Another thing the Scream series was known for was its good acting corps, most notably the big three. Arquette plays a more matured version of his classic character Dewey, with his new Sheriff job and marriage to Gale having grown up Dewey to the point where the goofiness of his origins rarely makes an appearance. He's still lovable, and fans of the series I believe will like this latest transformation. Cox is back in step as the hard-nosed Gale, though very little interesting is done with her character. Her motivations for investigating the murders are entirely self-motivated and selfish, as she simply wants material for her next book.Suffering from writer's block after ten years away, she hardly makes for the interesting character she once was. Cox plays the writer to great effect, I just wish more had been done with the Gale. Campbell is by far the best of the big three, as I thought Sidney's transformation between Screams 3 and 4 was remarkable, to say the least. It helps that Campbell has been more or less out of the spotlight since her early successes, making her starring role here a more fresh experience.

Scream 4 does a great job of putting Cox and Campbell in the line of fire
It's a shame the secondary cast doesn't leave more of a lasting impression on us. Like last year's Scott Pilgrim Vs. The World, a Culkin manages to be the best part, in this case younger brother Rory Culkin as a horror film geek named Charlie. Like his older brothers, Culkin has the ability to steal any scene in which he's part, but not in any over-the top way. He's simply too talented to ignore, and hopefully will result in bigger roles in the future. Heroes star Hayden Panettiere has her biggest role to date as Kirby, a closet horror fan who is Charlie's romantic interest, though she regularly rebuffs his stunted advances. At first it looks like she might not bring much to the table except for a super-short haircut, but she proves to be more talented as the story progresses. Erik Knudson also enjoys his largest role so far as Robbie, Charlie's best friend and VP of the school's horror fan club. Knudson, who had small parts in last year's Youth in Revolt and Scott Pilgrim, is a character actor in the making who gets a chance to show his chops here. Sadly, these three are the only good parts of the supporting cast, with most of the others being either wrong or not talented enough for what they must do on screen. Despite coming from the acting lineage of aunt Julia and dad Eric, Emma Roberts doesn't seem to possess the skills to be anything more than a Nickelodeon star. The film does the best it can to try and mold her into a new generation's Sidney, but there's only so much that can be done with her. Alison Brie as Sidney's publicist is a do-nothing role that just screams "cannon fodder". The same is true for deputies Hoss and Perkins, played by legitimate actors Adam Brody and Anthony Anderson. Marley Shelton could have been interesting as a young deputy with eyes for Dewey, but not enough is done with her to be any good. Nico Tortorella and Marielle Jaffe are practically useless in their portrayal of other students in peril. Unlike the first film, there simply isn't anyone on the supporting cast to come anywhere near the same level of  the main three characters.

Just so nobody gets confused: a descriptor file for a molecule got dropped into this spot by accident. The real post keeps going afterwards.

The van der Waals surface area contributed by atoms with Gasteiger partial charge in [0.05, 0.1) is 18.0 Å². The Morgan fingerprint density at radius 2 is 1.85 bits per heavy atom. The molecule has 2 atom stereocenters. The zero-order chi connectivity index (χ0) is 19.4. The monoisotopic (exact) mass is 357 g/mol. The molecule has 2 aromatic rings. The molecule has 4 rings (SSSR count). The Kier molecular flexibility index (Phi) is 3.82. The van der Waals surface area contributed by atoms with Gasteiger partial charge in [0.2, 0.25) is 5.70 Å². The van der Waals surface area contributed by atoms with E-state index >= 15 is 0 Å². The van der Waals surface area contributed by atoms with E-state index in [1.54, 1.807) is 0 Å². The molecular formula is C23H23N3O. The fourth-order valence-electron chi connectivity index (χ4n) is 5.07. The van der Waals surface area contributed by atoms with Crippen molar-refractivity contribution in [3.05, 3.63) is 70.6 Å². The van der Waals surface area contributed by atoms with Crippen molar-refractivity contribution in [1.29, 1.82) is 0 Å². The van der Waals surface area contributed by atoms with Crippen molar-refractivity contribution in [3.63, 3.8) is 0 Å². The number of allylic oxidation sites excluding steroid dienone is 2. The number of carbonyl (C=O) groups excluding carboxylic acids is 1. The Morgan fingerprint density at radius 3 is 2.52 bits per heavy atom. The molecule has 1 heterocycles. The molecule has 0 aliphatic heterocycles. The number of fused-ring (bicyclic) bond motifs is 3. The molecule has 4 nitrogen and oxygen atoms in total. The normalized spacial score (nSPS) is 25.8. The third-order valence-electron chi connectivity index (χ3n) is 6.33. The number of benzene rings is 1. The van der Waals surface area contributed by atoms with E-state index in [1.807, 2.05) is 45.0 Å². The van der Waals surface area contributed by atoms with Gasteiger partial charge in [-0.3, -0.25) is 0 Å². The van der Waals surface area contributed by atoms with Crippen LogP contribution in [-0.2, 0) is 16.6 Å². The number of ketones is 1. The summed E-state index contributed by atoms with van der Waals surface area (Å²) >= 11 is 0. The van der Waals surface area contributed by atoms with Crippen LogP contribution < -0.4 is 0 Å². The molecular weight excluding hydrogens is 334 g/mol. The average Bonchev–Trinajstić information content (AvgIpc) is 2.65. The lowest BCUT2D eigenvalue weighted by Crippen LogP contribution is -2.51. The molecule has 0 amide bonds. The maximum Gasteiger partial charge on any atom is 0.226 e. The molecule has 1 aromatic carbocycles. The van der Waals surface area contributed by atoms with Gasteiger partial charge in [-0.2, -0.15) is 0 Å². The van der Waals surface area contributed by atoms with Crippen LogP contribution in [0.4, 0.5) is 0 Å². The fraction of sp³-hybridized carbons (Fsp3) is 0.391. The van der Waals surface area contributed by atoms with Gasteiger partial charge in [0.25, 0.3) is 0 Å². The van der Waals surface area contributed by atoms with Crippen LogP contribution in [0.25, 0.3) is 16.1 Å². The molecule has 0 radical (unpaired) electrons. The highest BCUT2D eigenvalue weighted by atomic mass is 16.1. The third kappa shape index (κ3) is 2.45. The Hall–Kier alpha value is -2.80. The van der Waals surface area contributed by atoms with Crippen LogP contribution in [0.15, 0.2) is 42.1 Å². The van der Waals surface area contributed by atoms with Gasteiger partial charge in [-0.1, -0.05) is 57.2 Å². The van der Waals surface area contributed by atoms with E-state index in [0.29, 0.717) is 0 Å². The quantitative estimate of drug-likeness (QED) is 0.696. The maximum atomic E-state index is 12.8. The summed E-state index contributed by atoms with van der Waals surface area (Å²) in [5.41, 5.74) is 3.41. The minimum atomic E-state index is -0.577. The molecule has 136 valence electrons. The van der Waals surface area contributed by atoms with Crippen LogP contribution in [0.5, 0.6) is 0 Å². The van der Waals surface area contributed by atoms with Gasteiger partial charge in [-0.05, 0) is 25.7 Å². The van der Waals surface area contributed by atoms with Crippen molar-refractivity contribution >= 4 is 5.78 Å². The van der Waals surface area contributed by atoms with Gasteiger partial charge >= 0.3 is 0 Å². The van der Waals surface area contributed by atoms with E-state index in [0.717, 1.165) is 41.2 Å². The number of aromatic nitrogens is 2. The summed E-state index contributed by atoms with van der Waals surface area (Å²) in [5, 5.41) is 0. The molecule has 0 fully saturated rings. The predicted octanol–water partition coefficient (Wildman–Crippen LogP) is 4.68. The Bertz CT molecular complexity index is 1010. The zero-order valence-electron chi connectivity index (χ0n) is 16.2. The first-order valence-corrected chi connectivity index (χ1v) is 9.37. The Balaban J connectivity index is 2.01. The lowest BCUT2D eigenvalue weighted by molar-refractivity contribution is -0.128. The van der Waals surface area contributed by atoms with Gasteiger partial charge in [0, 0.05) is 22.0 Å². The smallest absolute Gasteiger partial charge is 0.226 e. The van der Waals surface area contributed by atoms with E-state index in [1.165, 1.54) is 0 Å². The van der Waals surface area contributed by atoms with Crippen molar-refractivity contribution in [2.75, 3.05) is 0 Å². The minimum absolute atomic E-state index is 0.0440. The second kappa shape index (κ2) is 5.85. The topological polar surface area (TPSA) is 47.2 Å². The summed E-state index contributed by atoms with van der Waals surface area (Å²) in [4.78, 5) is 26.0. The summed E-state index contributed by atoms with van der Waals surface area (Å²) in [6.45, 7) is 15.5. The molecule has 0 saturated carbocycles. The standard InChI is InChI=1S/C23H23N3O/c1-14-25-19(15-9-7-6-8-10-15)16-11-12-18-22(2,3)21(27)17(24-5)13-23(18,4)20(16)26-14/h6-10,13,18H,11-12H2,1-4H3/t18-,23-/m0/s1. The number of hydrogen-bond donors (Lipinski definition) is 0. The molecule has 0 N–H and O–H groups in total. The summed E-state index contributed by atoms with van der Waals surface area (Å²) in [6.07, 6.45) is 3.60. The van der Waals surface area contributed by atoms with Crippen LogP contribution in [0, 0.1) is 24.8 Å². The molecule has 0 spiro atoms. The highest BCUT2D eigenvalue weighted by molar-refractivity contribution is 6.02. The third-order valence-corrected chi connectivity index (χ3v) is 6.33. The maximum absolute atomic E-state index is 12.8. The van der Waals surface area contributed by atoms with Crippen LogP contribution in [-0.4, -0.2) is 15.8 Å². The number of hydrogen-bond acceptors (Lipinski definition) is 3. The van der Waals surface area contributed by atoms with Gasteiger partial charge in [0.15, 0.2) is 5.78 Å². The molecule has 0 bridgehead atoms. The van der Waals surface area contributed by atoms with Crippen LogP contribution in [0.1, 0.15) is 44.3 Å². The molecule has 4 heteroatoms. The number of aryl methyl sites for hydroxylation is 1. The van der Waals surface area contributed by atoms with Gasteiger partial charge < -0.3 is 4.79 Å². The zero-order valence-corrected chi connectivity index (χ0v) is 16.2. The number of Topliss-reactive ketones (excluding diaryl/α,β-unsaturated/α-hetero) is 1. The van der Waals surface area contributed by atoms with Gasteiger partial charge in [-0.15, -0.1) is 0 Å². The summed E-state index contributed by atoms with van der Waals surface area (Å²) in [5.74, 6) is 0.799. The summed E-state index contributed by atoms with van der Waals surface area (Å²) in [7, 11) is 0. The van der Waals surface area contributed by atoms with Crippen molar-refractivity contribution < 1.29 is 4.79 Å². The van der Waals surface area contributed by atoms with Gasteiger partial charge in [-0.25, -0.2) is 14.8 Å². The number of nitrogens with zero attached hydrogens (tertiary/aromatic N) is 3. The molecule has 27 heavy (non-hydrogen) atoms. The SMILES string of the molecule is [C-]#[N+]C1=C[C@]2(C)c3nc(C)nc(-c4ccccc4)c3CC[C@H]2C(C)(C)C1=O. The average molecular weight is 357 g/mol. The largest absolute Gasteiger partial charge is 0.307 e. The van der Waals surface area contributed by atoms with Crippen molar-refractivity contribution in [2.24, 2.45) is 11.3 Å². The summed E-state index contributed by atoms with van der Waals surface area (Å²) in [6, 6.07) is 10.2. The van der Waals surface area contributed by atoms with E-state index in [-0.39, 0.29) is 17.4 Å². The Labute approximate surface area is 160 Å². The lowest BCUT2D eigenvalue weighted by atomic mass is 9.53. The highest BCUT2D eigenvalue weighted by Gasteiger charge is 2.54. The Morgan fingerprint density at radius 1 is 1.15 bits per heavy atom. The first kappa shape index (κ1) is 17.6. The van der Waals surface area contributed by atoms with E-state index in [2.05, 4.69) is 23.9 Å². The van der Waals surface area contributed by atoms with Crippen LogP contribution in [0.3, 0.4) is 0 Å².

After a few years, Trick-or-Treaters learned to avoid the Prescott residence
In all, Scream 4 is a lot of fun. It might not be as good as the original, but after such a long absence, it has far more going for it than it probably deserves. If this project had been tackled without the writing talents of Williamson, the direction of Craven, and the acting core of Arquette, Campbell and Cox, I have no doubt that it would have been a true disaster upon release. With it's classic mix of horror and humor, Scream 4 is like being introduced to a long-lost friend; you're excited to see them again, and not a whole lot has changed. Familiar to a fault, Scream 4 won't be remembered as the best horror film this year, and any plans to create a new trilogy with this as the starter should be approached with careful precision if you want to get things right. It's a shame though that barely anyone made their way to the theaters for this release, as it's been a fairly disappointing year for the cinema. Expected blockbusters have been anything but, with films like Sucker Punch, Drive Angry and I Am Number Four failing to make an impact, and even successful films have barely been making more than their budgets back in ticket sales. With failures like these, its obvious Hollywood is going to have to do some major tinkering to figure out exactly what it is that will bring people back to the theaters. Until then, they'll keep putting out more of the same, and the patrons will slow to a trickle, threatening to stop altogether.